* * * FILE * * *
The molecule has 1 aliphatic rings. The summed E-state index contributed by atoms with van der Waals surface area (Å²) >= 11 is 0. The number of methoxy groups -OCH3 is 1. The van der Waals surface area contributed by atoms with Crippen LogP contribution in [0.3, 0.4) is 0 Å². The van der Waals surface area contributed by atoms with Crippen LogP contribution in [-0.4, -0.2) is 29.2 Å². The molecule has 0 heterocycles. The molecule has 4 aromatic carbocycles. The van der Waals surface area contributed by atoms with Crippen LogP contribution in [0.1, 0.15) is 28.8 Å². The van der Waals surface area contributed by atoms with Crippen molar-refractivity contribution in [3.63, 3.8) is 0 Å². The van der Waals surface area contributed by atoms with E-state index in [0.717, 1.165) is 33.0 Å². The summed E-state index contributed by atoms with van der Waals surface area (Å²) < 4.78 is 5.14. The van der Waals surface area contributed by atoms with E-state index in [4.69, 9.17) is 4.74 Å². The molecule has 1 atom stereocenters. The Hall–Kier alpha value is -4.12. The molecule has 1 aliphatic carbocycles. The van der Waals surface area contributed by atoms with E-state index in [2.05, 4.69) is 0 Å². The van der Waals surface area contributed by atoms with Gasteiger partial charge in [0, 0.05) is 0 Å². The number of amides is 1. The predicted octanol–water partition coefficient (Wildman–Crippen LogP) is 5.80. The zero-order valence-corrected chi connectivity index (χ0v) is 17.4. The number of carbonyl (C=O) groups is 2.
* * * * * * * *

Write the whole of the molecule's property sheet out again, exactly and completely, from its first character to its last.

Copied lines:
The molecule has 1 aliphatic rings. The summed E-state index contributed by atoms with van der Waals surface area (Å²) >= 11 is 0. The number of methoxy groups -OCH3 is 1. The van der Waals surface area contributed by atoms with Crippen LogP contribution in [0.3, 0.4) is 0 Å². The van der Waals surface area contributed by atoms with Crippen LogP contribution in [-0.4, -0.2) is 29.2 Å². The molecule has 0 heterocycles. The molecule has 4 aromatic carbocycles. The van der Waals surface area contributed by atoms with Crippen LogP contribution in [0.1, 0.15) is 28.8 Å². The van der Waals surface area contributed by atoms with Crippen molar-refractivity contribution in [3.63, 3.8) is 0 Å². The van der Waals surface area contributed by atoms with E-state index in [0.717, 1.165) is 33.0 Å². The summed E-state index contributed by atoms with van der Waals surface area (Å²) < 4.78 is 5.14. The van der Waals surface area contributed by atoms with E-state index in [4.69, 9.17) is 4.74 Å². The molecule has 1 atom stereocenters. The Hall–Kier alpha value is -4.12. The molecule has 1 aliphatic carbocycles. The van der Waals surface area contributed by atoms with E-state index in [2.05, 4.69) is 0 Å². The van der Waals surface area contributed by atoms with Gasteiger partial charge in [0, 0.05) is 0 Å². The number of amides is 1. The predicted octanol–water partition coefficient (Wildman–Crippen LogP) is 5.80. The zero-order valence-corrected chi connectivity index (χ0v) is 17.4. The number of carbonyl (C=O) groups is 2.